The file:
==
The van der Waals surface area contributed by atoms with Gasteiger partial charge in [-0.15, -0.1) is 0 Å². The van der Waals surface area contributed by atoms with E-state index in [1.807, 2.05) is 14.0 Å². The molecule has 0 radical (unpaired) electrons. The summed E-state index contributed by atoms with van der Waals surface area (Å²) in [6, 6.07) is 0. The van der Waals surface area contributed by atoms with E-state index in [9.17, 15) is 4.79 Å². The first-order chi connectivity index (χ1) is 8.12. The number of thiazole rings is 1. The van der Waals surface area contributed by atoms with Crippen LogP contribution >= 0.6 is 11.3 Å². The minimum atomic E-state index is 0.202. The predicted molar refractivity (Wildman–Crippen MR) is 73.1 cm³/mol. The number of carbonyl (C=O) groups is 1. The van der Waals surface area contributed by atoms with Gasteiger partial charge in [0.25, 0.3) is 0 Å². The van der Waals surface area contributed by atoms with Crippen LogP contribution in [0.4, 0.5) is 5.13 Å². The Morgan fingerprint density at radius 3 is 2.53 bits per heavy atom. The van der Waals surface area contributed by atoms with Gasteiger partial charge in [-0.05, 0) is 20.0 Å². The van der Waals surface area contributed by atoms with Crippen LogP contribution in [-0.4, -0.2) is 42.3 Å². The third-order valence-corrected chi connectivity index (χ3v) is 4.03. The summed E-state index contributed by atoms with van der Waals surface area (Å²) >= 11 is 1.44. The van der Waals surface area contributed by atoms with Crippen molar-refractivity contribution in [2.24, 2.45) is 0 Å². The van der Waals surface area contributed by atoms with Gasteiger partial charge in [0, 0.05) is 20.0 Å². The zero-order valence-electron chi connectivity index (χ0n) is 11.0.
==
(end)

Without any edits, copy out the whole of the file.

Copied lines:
The van der Waals surface area contributed by atoms with Gasteiger partial charge in [-0.15, -0.1) is 0 Å². The van der Waals surface area contributed by atoms with E-state index in [1.807, 2.05) is 14.0 Å². The molecule has 0 radical (unpaired) electrons. The summed E-state index contributed by atoms with van der Waals surface area (Å²) in [6, 6.07) is 0. The van der Waals surface area contributed by atoms with E-state index in [9.17, 15) is 4.79 Å². The first-order chi connectivity index (χ1) is 8.12. The number of thiazole rings is 1. The van der Waals surface area contributed by atoms with Crippen LogP contribution >= 0.6 is 11.3 Å². The minimum atomic E-state index is 0.202. The predicted molar refractivity (Wildman–Crippen MR) is 73.1 cm³/mol. The number of carbonyl (C=O) groups is 1. The van der Waals surface area contributed by atoms with Gasteiger partial charge in [0.25, 0.3) is 0 Å². The van der Waals surface area contributed by atoms with Crippen LogP contribution in [0.4, 0.5) is 5.13 Å². The Morgan fingerprint density at radius 3 is 2.53 bits per heavy atom. The van der Waals surface area contributed by atoms with Gasteiger partial charge in [-0.05, 0) is 20.0 Å². The van der Waals surface area contributed by atoms with Crippen LogP contribution in [-0.4, -0.2) is 42.3 Å². The third-order valence-corrected chi connectivity index (χ3v) is 4.03. The summed E-state index contributed by atoms with van der Waals surface area (Å²) >= 11 is 1.44. The van der Waals surface area contributed by atoms with Crippen molar-refractivity contribution in [2.24, 2.45) is 0 Å². The van der Waals surface area contributed by atoms with Gasteiger partial charge in [0, 0.05) is 20.0 Å². The zero-order valence-electron chi connectivity index (χ0n) is 11.0.